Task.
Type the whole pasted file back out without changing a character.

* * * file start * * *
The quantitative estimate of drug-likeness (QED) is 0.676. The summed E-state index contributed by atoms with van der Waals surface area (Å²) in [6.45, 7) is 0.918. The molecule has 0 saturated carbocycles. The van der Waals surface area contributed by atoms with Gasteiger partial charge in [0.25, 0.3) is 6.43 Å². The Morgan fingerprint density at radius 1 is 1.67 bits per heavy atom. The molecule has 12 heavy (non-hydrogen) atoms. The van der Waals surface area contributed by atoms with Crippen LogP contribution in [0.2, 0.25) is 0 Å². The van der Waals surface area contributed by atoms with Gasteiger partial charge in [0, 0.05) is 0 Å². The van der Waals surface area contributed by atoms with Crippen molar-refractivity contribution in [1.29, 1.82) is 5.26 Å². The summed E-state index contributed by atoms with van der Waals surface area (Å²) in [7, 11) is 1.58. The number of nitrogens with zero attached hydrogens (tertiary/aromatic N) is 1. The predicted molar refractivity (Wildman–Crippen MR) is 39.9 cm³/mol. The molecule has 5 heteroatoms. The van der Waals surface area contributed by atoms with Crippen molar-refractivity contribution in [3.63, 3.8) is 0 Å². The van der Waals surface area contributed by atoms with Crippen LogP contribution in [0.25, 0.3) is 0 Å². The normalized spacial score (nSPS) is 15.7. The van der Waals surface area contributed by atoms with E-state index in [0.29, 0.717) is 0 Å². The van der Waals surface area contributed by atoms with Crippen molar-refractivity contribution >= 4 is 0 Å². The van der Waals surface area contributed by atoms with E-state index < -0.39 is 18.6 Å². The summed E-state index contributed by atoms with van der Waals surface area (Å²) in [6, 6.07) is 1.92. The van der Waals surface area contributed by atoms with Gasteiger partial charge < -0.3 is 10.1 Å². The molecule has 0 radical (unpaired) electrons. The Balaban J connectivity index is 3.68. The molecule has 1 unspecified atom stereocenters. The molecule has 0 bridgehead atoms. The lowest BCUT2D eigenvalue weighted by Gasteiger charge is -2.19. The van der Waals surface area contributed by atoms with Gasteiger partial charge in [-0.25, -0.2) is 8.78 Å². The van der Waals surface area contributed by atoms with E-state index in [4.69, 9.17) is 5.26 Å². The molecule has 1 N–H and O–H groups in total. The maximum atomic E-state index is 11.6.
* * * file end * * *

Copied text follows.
The quantitative estimate of drug-likeness (QED) is 0.676. The summed E-state index contributed by atoms with van der Waals surface area (Å²) in [6.45, 7) is 0.918. The molecule has 0 saturated carbocycles. The van der Waals surface area contributed by atoms with Gasteiger partial charge in [0.25, 0.3) is 6.43 Å². The Morgan fingerprint density at radius 1 is 1.67 bits per heavy atom. The molecule has 12 heavy (non-hydrogen) atoms. The van der Waals surface area contributed by atoms with Crippen LogP contribution in [0.2, 0.25) is 0 Å². The van der Waals surface area contributed by atoms with Gasteiger partial charge in [0, 0.05) is 0 Å². The van der Waals surface area contributed by atoms with Crippen molar-refractivity contribution in [1.29, 1.82) is 5.26 Å². The summed E-state index contributed by atoms with van der Waals surface area (Å²) in [7, 11) is 1.58. The number of nitrogens with zero attached hydrogens (tertiary/aromatic N) is 1. The predicted molar refractivity (Wildman–Crippen MR) is 39.9 cm³/mol. The molecule has 5 heteroatoms. The van der Waals surface area contributed by atoms with Crippen molar-refractivity contribution in [3.63, 3.8) is 0 Å². The van der Waals surface area contributed by atoms with Crippen LogP contribution in [0.25, 0.3) is 0 Å². The normalized spacial score (nSPS) is 15.7. The van der Waals surface area contributed by atoms with E-state index in [0.29, 0.717) is 0 Å². The van der Waals surface area contributed by atoms with Crippen molar-refractivity contribution >= 4 is 0 Å². The van der Waals surface area contributed by atoms with E-state index < -0.39 is 18.6 Å². The summed E-state index contributed by atoms with van der Waals surface area (Å²) in [6, 6.07) is 1.92. The van der Waals surface area contributed by atoms with Gasteiger partial charge < -0.3 is 10.1 Å². The molecule has 0 radical (unpaired) electrons. The Balaban J connectivity index is 3.68. The molecule has 1 unspecified atom stereocenters. The molecule has 0 bridgehead atoms. The lowest BCUT2D eigenvalue weighted by Gasteiger charge is -2.19. The van der Waals surface area contributed by atoms with Gasteiger partial charge in [-0.25, -0.2) is 8.78 Å². The van der Waals surface area contributed by atoms with E-state index in [4.69, 9.17) is 5.26 Å². The molecule has 1 N–H and O–H groups in total. The maximum atomic E-state index is 11.6.